Cali turns into a terrorist headmaster as he keeps the children alive, bizarrely allowed to sort of just…hang out, as hostages, while they wait for Cali’s own father to be released from prison. While I’m sure Cali’s empathy was a side effect of the studio and the public not wanting to see a bunch of kids getting shot by terrorists, it does make for a refreshing change of pace from the typical Die Hard scenario where characters keep dying…harder.
Toy Soldiers is a quasi-emotional coming of age action film that’s meant to tug heartstrings while getting your blood pumping. And while it doesn’t necessarily succeed in either endeavors, it makes for an admirable cinematic experiment.
Class of 1999 (1990)
School: Kennedy High
If Class of 1984 is the angry blue-collar cry for Reagan era cultural identity, then Class of 1999 is the nightmare of a society living with the ramifications of that choice.
But 1999 is also a low rent action/horror that was always destined to be discovered on the shelves of Blockbuster, leeching off the success of The Terminator. Which, in a pre-Terminator 2 age isn’t surprising because hello! Why wouldn’t you try and capitalize off of James Cameron’s monolithic success before they established the record-smashing sequel?
Except rather than getting one Arnold Schwarzenegger, we get the indomitable Pam Grier, John P. Ryan (It’s Alive), and Patrick Kilpatrick (The Toxic Avenger) devouring the scenery with fiendish glee. You can’t help but smile at Ryan’s steely blue gaze and toothy grin as his human hand falls off to reveal a twisted iron claw underneath or when he’s aggressively spanking student gangs in his class, which trust me is as far from erotic as it sounds. It’s these lightning in a bottle moments that make you nostalgic for the indelible golden years of cinema transitioning out of one decade and into the next.
School: Crunchem Hall
Unlike most kids on this list, Matilda actually wants to go to school. And who could blame her with parents like the garish Danny Devito and Rhea Perlman who couldn’t care less about their new bundle of joy, played remarkably by Mara Wilson. Wilson captures the perfect blend of sad ennui with the exuberance of childhood, more than enough needed to carry this surprisingly complex tale of perseverance and revenge.
But if you thought your school had government funding issues, you clearly haven’t seen Matilda’s introduction to academia: Crunchem Hall, presided over by the sadistic principal Miss Trunchbull. Outside of the cold stone walls and dilapidated interiors that harkens scenery straight from a Charles Dickens novel, it’s Trunchbull with her unique track-and-field inspired ways of doling out punishment to the students that make the school a nightmare. But even a ferocious hammer throw is nothing a little bit of latent telekinetic powers can’t handle!
School: Grizzly Lake High
Sometimes you just want to get through school without getting noticed, recognizing that this is just one stop on many journeys in life. But it’s practically impossible to go unnoticed at Grizzly Lake High where the students have to deal with masked slashers, aliens, and time traveling bears just to name a few.
Joseph Kahn’s Detention is aggressive in its style, which was overwhelming for most audiences on release. But it’s arguable that it’s precisely because of the sensorial boundaries that are pushed that the bonkers plot is not only elevated but actually finds narrative cohesion in the seemingly endless topping of style and substance from scene to scene. We see your hyperkinetic editing and raise you surprise time travel in a slasher movie! Highly stylized lighting and practical effects? Well then, how about a character who is part fly?! And while it may sound exhausting, you barely have a chance to think about catching your breath as you barrel towards the whirlwind finale.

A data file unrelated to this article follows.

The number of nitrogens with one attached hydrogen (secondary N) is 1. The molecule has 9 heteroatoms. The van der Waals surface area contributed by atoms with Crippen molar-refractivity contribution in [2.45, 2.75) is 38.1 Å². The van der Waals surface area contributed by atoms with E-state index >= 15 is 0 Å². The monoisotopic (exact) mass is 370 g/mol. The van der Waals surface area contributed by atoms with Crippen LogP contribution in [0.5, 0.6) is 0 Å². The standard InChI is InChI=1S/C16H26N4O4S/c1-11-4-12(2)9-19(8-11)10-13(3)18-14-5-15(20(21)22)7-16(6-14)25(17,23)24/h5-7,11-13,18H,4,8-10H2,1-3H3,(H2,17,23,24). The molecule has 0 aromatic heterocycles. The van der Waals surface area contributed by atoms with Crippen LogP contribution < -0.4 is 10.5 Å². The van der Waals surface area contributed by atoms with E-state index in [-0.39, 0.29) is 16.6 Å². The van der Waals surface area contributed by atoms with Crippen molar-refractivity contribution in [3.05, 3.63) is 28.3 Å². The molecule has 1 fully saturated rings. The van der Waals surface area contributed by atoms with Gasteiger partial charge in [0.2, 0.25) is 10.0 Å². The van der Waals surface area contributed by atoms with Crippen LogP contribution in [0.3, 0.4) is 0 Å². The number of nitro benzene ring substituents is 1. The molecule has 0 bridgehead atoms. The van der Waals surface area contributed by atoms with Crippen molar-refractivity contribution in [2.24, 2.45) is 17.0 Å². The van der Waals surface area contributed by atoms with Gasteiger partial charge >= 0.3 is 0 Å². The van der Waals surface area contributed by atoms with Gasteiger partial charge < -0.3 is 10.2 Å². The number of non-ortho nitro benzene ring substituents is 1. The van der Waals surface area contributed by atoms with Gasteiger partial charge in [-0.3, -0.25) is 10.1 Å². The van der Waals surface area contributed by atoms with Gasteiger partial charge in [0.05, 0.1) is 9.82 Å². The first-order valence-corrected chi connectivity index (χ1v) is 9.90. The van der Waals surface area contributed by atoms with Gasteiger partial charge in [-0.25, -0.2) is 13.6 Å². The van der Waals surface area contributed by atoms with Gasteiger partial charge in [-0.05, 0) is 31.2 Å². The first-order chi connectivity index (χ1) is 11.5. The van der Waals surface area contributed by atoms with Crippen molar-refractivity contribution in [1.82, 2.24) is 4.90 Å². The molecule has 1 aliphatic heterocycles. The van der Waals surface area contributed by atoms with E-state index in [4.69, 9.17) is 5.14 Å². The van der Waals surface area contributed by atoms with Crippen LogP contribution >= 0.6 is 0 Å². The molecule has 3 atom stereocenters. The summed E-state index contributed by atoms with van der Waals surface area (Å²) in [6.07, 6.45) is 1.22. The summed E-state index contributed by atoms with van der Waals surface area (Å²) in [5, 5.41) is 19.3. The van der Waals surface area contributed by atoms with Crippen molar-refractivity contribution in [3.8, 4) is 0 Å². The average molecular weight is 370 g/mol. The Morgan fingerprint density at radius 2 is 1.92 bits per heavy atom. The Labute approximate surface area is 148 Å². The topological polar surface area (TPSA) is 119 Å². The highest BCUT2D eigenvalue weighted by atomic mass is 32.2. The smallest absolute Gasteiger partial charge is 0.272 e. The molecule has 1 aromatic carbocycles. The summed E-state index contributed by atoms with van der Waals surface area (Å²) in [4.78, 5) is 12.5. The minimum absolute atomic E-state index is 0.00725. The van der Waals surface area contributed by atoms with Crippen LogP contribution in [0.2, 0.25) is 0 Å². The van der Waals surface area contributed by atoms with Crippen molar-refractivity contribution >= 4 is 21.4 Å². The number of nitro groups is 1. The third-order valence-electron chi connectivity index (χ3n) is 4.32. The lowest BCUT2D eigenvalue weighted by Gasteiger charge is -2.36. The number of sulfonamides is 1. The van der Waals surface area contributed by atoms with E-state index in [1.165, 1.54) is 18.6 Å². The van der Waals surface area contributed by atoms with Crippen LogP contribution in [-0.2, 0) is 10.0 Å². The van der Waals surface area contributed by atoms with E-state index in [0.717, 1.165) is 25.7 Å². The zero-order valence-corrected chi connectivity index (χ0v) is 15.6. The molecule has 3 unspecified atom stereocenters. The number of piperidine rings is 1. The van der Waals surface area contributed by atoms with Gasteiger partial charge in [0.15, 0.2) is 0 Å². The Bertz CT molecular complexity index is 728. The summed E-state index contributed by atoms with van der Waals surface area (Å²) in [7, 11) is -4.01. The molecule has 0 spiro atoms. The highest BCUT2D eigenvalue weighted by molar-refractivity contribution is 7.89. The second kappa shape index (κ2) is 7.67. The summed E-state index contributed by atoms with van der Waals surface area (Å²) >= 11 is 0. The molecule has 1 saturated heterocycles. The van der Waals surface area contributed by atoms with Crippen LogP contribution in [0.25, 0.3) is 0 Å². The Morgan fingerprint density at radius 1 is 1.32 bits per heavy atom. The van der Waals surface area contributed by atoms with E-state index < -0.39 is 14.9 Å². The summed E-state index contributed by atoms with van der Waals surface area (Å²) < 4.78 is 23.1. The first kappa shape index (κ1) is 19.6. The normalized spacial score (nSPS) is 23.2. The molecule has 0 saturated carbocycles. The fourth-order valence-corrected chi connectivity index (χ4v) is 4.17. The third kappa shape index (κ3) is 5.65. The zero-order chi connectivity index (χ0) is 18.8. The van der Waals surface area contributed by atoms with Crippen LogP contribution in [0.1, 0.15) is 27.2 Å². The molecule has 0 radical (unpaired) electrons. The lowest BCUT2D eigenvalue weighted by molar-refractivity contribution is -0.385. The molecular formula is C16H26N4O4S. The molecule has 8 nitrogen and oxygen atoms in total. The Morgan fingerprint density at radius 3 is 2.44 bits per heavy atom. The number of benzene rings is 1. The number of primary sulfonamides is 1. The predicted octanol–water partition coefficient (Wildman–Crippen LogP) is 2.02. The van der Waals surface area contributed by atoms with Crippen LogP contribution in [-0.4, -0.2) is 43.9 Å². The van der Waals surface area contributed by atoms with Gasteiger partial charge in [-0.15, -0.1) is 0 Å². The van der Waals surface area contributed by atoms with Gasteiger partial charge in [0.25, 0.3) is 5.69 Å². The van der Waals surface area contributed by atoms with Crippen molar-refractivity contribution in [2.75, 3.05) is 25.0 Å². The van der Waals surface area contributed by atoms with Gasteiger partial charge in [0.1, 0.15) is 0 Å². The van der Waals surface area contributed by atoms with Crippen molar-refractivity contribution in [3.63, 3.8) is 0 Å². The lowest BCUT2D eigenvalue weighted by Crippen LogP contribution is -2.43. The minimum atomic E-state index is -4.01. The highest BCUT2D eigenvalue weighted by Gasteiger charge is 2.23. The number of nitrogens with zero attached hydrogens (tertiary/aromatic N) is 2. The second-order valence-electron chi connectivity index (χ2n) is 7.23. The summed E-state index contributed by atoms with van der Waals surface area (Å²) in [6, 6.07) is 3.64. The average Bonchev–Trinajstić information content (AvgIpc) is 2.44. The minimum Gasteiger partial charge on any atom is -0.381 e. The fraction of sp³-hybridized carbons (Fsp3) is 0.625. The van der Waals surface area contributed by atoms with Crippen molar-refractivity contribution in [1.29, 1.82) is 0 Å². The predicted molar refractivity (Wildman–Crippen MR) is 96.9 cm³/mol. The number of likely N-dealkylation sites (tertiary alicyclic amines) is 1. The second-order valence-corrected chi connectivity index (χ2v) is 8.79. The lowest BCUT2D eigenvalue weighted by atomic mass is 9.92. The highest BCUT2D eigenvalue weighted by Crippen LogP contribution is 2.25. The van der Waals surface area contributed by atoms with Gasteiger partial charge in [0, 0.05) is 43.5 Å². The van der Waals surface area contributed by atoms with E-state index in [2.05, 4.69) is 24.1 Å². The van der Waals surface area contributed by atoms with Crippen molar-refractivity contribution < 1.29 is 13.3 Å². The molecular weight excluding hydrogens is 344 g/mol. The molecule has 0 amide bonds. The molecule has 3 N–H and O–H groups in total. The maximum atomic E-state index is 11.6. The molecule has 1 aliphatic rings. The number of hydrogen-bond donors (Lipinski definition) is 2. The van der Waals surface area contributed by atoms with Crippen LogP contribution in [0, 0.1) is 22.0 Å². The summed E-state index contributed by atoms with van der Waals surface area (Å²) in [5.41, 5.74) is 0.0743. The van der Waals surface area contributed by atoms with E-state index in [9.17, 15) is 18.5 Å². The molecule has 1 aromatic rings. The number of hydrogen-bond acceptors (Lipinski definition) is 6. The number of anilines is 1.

Disturbing Behavior (1998)
School: Cradle Bay High
Cradle Bay, at first glance, is just like any other school. You have the jocks, the band nerds, the skaters but Cradle Bay High likes to add a little dash of new world order thrown in to spice things up! The Clark family, featuring a slightly too old James Marsden and a young Katherine Isabelle, move from Chicago to turn over a new leaf in Cradle Bay, attempting to escape the tragic memory of their brother’s suicide (Ethan Embry in a tiny cameo).
But while some schools have FCA or the Honor Roll, Cradle Bay has the Blue Ribbon Club: a cultish group of brainwashed students who want to be all they can be. The only side effect is vanilla tastes, uncontrollable horniness, and murderous rage. So, not too different than any normal teenager!
Disturbing Behavior is a slice of that late 90s middle finger to the system high school hysterics we just don’t really get anymore. The story is fast, if not exactly fresh, and has enough light sex and bloodletting to bring the teens in droves and leave nostalgic adults smiling. Come for Katie Holmes brooding angst, stay for William Sadler’s regionless accent and on the nose Pink Floyd references!
The Faculty (1998)
School: Herrington High School
A common misconception in schools is that teachers don’t understand their students; they can’t relate to them due to age or culture gaps. But the question that far few schools have ever asked is simple: maybe the teachers aren’t humans after all? Maybe they are just a race of thirsty AF aliens who are on a world tour body snatching anyone who gets in their way, from future The Daily Show host Jon Stewart to everyone’s favorite Jean Grey: Famke Janssen!
Directed by Robert Rodriguez with a script from Kevin Williamson, fresh off the success of the double slasher whammy of Scream and I Know What You Did Last Summer, The Faculty is late 90s teen horror at its finest. It has enough allusions to past sci-fi and horror films to keep diehard genre fans appeased, while also having a smart young cast of future superstars like Josh Hartnett, Elijah Wood, and Clea Duvall. Oh did I forget to mention this is the film debut of R&B singer Usher? YEAH! What more could you want in 90s high school horror?!